Action Review

The Show

Once again I find myself starting a review by mentioning at what point the television show that's been released was cancelled. But it's a good thing to see so many cancelled shows making it onto DVD. In this case, the show is Action and it lasted on air until its 9th episode, although 13 episodes were produced and all are included on this 2-DVD set. HBO made some indications that they wanted to take the show on, and there's no doubt it would have had a happier home on a cable network, but negotiations broke down and the show was cancelled for good.

Action revolves around Peter Dragon (Jay Mohr), a fantastically hideous Hollywood producer whose been responsible for some mega-hits. Dragon is an uncompromisingly selfish guy, whose desperately looking for a new hit after his latest action flick does poorly in the box office. The central core of characters are suitably colourful and include Wendy Ward (Illeana Douglas) as a former child actress turned high-class hooker turned TV executive after meeting Dragon at the opening of his flopped film. Stuart Glazer (Jack Plotnick) is Dragon's right-hand man, a little bemused and always hoping to please his boss. Adam Rafkin (Jarrad Paul) is the writer of Dragon's new big hope – a film called 'Beverly Hills Gun Club', and he has to struggle with a serious amount of pressure and re-writes. Not easy to do when you're already a bit neurotic. And then there's Uncle Lonnie (Buddy Hackett), a definite father figure for Dragon, who seems to hang around and help out in a few different ways throughout the show.

So yes, Action is essentially about Hollywood and the business of film. The jokes are thick, fast and harsh – and names are named. Guest appearances from Keanu Reeves, Sandra Bullock and Selma Hayek in just the first few episodes set the tone of the piece as one of great irreverence where no topic is untouchable. Towards the end of the show, there's a particularly obvious reference to the Weinstein brothers, portrayed as fairly depraved. Jokes about actors, producers, directors and studios are peppered throughout. And although this brutal humour is most of the appeal of Action it's also a blindingly obvious reason why the show never survived.

The cast are enjoyable to watch in their roles. Jay Mohr is particularly great as the flambuoyant Peter Dragon, able to switch between charm and sheer pig-headedness with the flip of a coin. And the rest of the cast follow suit in their comic timing and ability to bring over these larger-than-life characters with aplomb. The strength of the writing is ably portrayed by the cast, and with the writers explaining in the extras that almost every situation in the show is one they've experienced (or know of someone that has), it really is an insider's view of the wacky world of movie-making in Hollywood.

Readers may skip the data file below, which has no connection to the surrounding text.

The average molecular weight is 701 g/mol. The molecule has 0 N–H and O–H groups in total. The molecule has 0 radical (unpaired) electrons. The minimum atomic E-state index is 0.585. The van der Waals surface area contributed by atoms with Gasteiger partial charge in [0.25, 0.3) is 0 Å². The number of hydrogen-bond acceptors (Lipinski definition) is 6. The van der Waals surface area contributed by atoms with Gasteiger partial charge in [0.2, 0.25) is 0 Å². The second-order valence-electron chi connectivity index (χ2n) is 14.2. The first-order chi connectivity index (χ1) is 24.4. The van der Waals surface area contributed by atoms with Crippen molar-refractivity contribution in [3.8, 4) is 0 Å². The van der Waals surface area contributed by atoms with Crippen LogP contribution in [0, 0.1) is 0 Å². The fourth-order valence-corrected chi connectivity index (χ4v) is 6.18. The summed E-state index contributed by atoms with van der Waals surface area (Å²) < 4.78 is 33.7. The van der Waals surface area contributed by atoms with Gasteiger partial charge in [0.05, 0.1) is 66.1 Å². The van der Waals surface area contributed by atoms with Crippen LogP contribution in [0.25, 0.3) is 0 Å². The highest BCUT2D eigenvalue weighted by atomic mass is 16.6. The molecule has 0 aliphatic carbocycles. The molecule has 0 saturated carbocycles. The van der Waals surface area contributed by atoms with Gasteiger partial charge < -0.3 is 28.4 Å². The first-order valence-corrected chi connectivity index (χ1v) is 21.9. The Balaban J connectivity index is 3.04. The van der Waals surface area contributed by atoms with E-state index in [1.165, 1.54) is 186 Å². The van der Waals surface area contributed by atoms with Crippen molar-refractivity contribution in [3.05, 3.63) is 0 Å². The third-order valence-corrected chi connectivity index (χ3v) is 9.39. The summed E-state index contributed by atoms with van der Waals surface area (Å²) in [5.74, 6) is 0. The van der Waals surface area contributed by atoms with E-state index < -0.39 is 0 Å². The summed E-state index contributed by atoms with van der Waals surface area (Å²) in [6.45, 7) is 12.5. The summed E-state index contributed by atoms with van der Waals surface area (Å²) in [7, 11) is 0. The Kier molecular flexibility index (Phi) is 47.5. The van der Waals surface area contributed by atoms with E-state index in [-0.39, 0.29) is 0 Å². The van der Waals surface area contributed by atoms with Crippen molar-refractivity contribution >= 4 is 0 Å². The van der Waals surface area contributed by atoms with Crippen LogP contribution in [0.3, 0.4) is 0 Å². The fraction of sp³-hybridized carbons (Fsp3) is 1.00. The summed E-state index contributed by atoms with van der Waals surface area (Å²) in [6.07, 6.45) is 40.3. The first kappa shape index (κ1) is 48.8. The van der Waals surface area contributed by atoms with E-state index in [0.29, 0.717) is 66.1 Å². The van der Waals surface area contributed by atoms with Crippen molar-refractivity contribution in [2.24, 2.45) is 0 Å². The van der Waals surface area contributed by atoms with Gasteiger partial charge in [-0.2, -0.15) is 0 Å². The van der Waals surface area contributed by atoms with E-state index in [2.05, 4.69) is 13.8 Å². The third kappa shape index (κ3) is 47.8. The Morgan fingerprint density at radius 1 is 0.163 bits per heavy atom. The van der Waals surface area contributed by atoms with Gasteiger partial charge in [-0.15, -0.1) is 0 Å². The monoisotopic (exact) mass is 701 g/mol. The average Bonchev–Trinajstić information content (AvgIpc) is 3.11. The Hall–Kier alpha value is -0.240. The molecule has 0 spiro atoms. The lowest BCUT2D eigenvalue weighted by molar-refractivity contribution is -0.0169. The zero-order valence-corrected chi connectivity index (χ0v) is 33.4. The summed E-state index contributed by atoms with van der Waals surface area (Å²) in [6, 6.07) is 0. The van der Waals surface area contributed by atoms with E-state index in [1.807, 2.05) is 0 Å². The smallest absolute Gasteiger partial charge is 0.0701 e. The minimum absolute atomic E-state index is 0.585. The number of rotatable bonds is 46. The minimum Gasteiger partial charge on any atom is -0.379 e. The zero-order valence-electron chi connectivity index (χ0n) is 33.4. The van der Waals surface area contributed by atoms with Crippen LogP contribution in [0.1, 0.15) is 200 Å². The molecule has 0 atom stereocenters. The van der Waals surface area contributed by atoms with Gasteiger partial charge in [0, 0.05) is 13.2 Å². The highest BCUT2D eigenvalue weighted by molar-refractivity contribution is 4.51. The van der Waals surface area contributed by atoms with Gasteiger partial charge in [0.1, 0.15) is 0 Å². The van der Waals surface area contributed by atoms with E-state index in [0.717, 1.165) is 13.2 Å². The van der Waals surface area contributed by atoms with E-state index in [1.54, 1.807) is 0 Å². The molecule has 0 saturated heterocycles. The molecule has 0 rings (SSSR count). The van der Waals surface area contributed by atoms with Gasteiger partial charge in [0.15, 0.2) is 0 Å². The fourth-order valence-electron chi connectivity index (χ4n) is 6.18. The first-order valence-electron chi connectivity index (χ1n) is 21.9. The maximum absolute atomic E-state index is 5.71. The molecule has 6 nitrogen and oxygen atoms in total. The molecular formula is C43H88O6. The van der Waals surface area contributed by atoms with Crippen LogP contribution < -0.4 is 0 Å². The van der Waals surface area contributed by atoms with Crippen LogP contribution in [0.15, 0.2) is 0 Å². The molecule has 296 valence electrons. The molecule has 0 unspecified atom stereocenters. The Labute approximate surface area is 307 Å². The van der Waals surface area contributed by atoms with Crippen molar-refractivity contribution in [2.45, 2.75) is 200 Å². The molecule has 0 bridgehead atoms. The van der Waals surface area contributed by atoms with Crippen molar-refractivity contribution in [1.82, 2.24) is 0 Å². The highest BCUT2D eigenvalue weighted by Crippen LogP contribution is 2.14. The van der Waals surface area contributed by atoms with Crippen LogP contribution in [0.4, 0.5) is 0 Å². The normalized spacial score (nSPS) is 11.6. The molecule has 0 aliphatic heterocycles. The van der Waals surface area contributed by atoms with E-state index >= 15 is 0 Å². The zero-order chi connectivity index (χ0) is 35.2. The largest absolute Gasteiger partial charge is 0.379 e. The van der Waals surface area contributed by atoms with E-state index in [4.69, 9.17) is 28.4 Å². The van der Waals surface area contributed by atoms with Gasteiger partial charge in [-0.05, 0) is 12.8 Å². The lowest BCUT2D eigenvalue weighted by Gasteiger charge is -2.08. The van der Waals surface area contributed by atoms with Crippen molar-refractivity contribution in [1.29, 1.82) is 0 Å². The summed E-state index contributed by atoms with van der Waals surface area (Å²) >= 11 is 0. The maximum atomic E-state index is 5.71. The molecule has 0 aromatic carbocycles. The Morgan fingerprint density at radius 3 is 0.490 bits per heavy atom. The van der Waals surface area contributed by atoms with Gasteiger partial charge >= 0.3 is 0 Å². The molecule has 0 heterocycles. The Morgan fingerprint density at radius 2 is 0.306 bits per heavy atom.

Action isn't just funny, it's also joyously un-PC in its humour. There's no real sense that any of the jokes or displays of verbal attack have been toned down in any way for the TV audience, and in the end, I think that's why the show really does feel like a breath of fresh air. The over-arching storyline dealing with Dragon's quest to get 'Beverly Hills Gun Club' met is complicated enough to support 13 episodes, and I'm sure I'm not the only one who would have liked to see more of Peter Dragon and his core of family, friends and colleagues.


Action is presented here in its original 4:3 format with decent picture quality considering its age and the fact it's a TV show. There are minor problems throughout with a touch of grain and noise noticeable intermittently. Skin tones are generally natural and blacks nice and solid – some of the scenes do seem a little dark though. Overall a decent transfer.


The sound is provided in Dolby Digital 2.0 and is adequate – dialogue is clear throughout, the there's no real dynamism to the sound here.


The main extras here are three commentaries with the writers and producers of the show. The commentaries are witty and fun to listen to, and explain the offers HBO made for the show, and how greed in not taking up these offers is what eventually killed it. More dynamic than revealing, they definitely add to the entertainment of this DVD set. The only thing I found a little strange were the veiled jibes towards Illeana Douglas throughout.

Getting into the Action is a 25-minute featurette with interviews from cast and crew including Jay Mohr, Joel Silver, Matt Silverstein, Chris Thompson and Ron Zimmerman. Unsurprisingly the crew behind the show exhibit many of the characteristics they wrote so knowledgely about and the interviews take us through the conception, creation and cancellation of the show.

There's a glossary of Hollywood terminology which could have been a lot more informative than it ends up being. Instead a word is presented and then explained through a clip from the show. A nice way to give a bunch of clips, but I'm not sure it's particularly exciting in any way.

Finally, there are previews for An Evening with Kevin Smith, Laurel Canyon, Living in Oblivion, News Radio, Spaceballs, and Stripes.


While not the greatest TV show out there, Action is funny, irreverent and a breath of fresh air in terms of its cheek and vigour. It's good to see any cancelled show get a DVD release, and even better when the release is a good one that has the potential of getting the show a new audience.

7 out of 10
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Last updated: 19/04/2018 06:15:13

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